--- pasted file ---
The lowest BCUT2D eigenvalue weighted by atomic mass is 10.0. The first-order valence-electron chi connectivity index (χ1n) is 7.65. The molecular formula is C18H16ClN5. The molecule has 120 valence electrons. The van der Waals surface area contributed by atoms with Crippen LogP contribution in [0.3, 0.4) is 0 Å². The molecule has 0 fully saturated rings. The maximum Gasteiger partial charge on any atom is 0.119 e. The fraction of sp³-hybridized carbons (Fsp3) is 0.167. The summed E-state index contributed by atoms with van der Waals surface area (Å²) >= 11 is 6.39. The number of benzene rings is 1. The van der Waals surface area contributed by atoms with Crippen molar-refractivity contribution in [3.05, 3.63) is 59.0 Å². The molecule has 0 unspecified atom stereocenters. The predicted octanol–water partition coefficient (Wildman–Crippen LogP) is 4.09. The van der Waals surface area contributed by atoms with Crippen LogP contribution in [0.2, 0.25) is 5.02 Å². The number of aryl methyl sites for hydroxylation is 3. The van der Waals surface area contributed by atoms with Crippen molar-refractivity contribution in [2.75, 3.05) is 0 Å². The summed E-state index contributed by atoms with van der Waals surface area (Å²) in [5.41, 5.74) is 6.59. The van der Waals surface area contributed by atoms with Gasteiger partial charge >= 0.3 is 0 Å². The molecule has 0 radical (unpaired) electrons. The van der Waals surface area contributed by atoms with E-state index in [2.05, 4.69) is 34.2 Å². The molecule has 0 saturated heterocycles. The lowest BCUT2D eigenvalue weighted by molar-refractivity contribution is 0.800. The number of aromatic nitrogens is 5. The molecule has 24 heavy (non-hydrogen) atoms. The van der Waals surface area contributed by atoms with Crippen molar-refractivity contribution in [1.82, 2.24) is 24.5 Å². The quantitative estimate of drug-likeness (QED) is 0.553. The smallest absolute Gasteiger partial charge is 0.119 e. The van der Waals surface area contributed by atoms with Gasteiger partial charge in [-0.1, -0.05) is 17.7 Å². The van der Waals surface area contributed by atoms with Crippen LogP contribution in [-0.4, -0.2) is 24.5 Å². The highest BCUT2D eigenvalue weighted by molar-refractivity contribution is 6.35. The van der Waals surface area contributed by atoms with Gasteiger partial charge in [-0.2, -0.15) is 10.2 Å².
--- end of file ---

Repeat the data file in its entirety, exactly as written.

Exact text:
The lowest BCUT2D eigenvalue weighted by atomic mass is 10.0. The first-order valence-electron chi connectivity index (χ1n) is 7.65. The molecular formula is C18H16ClN5. The molecule has 120 valence electrons. The van der Waals surface area contributed by atoms with Crippen LogP contribution in [0.3, 0.4) is 0 Å². The molecule has 0 fully saturated rings. The maximum Gasteiger partial charge on any atom is 0.119 e. The fraction of sp³-hybridized carbons (Fsp3) is 0.167. The summed E-state index contributed by atoms with van der Waals surface area (Å²) >= 11 is 6.39. The number of benzene rings is 1. The van der Waals surface area contributed by atoms with Crippen molar-refractivity contribution in [3.05, 3.63) is 59.0 Å². The molecule has 0 unspecified atom stereocenters. The predicted octanol–water partition coefficient (Wildman–Crippen LogP) is 4.09. The van der Waals surface area contributed by atoms with Crippen LogP contribution in [0.2, 0.25) is 5.02 Å². The number of aryl methyl sites for hydroxylation is 3. The van der Waals surface area contributed by atoms with Crippen molar-refractivity contribution in [2.75, 3.05) is 0 Å². The summed E-state index contributed by atoms with van der Waals surface area (Å²) in [5.41, 5.74) is 6.59. The van der Waals surface area contributed by atoms with Gasteiger partial charge >= 0.3 is 0 Å². The molecule has 0 radical (unpaired) electrons. The van der Waals surface area contributed by atoms with E-state index in [2.05, 4.69) is 34.2 Å². The molecule has 0 saturated heterocycles. The lowest BCUT2D eigenvalue weighted by molar-refractivity contribution is 0.800. The number of aromatic nitrogens is 5. The molecule has 24 heavy (non-hydrogen) atoms. The van der Waals surface area contributed by atoms with Crippen molar-refractivity contribution in [1.82, 2.24) is 24.5 Å². The quantitative estimate of drug-likeness (QED) is 0.553. The smallest absolute Gasteiger partial charge is 0.119 e. The van der Waals surface area contributed by atoms with Gasteiger partial charge in [-0.1, -0.05) is 17.7 Å². The van der Waals surface area contributed by atoms with Crippen LogP contribution in [-0.4, -0.2) is 24.5 Å². The highest BCUT2D eigenvalue weighted by molar-refractivity contribution is 6.35. The van der Waals surface area contributed by atoms with Gasteiger partial charge in [-0.2, -0.15) is 10.2 Å².